Sweet Woodruff



COMMON NAME : Sweet Woodruff

FAMILY  :        Rubiaceae


Small native to UK and Europe, prefers shady woodland on alkaline soils, often found in beech woods but also tolerates acid soils.

PARTS USED :        Leaves harvested just before or at flowering


Widely used in the Middle Ages for external application to wounds and internally for digestive and liver problems. Popular in Germany as “May cup” a tonic drink. Also used for dyes  - root gives red and stems and leaves tan and grey-green dyes. Smells of new mown grass on drying and retains this aroma for years – hence old use as strewing herb, pot pourri and moth prevention.

Now used as a sedative for insomnia & nervous tension as well as the more traditional biliary obstruction, hepatitis and jaundice plus migraines and “weak stomach”. It also has antispasmodic, cardiac, diaphoretic and diuretic effects. Used dried or occasionally fresh but not normally used as a tincture.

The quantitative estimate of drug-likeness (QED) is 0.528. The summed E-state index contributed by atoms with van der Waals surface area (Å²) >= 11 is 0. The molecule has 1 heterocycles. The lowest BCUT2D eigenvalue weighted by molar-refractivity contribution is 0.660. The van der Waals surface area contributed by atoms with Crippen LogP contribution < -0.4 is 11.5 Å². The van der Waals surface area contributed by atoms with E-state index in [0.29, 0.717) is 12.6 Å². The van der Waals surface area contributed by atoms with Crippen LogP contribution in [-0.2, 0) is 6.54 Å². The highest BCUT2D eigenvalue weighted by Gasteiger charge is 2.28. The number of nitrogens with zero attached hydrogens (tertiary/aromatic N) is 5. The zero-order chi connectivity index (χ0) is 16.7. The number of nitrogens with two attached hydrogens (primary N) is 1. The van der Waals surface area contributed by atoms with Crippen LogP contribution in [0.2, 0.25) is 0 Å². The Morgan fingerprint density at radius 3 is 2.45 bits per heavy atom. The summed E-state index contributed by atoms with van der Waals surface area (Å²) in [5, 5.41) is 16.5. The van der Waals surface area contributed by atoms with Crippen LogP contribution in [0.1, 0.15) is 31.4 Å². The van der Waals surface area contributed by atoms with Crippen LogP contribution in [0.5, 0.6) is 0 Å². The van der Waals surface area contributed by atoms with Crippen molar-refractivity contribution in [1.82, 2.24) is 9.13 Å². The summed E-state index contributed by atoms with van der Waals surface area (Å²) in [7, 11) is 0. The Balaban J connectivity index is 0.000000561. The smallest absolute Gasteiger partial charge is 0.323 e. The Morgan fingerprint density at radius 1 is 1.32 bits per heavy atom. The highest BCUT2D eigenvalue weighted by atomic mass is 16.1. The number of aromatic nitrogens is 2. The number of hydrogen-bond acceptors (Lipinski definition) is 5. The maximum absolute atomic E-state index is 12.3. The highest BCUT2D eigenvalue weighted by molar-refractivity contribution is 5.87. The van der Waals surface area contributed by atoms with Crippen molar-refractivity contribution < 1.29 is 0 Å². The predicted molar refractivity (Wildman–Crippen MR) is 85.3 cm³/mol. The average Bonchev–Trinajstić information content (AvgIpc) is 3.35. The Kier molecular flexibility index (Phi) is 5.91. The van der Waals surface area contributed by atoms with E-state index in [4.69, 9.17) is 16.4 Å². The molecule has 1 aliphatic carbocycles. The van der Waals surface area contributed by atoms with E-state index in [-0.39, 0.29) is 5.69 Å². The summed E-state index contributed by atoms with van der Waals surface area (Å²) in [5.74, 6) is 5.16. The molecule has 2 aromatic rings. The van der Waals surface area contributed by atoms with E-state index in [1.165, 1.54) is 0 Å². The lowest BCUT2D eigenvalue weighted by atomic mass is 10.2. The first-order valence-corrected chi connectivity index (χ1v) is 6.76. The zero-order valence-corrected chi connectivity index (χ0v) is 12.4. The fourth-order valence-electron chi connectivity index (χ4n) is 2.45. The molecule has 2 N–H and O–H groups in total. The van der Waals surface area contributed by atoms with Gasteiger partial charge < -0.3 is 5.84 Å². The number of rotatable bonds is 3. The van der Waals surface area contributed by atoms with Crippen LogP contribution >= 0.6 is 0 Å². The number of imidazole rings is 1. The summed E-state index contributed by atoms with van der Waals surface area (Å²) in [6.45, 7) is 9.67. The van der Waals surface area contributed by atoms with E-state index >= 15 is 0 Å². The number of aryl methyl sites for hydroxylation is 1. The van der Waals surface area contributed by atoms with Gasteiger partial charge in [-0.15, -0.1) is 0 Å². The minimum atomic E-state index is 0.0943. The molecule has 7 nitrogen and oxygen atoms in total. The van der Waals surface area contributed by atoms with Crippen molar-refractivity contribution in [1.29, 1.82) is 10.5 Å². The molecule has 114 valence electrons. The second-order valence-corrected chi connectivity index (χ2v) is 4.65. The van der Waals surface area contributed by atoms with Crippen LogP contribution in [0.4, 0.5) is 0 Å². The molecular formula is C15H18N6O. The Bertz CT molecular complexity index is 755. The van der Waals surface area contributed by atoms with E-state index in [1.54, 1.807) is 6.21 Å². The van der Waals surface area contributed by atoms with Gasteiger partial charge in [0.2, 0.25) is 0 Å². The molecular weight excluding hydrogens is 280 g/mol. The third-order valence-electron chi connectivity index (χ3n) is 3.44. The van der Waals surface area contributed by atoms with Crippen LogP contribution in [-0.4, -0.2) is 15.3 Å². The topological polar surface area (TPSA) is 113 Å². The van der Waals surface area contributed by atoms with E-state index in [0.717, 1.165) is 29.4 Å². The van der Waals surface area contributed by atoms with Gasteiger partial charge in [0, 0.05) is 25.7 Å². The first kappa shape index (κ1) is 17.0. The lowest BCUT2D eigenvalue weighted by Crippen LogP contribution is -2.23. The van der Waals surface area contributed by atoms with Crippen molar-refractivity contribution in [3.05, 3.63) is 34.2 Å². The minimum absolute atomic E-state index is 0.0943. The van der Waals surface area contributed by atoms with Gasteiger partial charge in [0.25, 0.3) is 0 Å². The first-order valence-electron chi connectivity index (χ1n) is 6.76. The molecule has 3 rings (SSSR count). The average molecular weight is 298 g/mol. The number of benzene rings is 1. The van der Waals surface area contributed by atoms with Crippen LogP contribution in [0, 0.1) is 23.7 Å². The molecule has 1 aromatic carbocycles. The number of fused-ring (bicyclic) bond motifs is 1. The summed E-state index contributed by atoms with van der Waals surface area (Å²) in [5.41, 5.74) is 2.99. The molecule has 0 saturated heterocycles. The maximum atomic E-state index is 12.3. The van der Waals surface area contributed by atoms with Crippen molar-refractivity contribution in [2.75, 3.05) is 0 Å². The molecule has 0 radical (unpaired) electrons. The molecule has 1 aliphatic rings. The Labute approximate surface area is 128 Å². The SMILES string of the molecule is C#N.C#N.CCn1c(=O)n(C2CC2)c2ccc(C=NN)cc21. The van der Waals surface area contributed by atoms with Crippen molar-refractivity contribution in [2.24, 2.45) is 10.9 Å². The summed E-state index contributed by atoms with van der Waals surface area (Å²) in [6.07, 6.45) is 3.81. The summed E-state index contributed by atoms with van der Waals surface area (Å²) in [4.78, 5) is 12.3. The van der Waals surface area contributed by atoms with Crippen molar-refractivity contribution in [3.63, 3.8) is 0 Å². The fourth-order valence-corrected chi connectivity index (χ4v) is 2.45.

·        Iridoid - asperuloside (bitter) converts on drying to anti-coagulant coumarins (these may cause giddiness and confusion in large doses) but can be converted to prostaglandins affecting uterus and blood vessels.  It is therefore also used for varicose veins and phlebitis, which makes it interesting to the pharmaceutical industry.

·        Anthraquinones - bitter & anti-spasmodic

·        Flavonoids - help with blood vessel integrity.

·        Tannins - (tonic.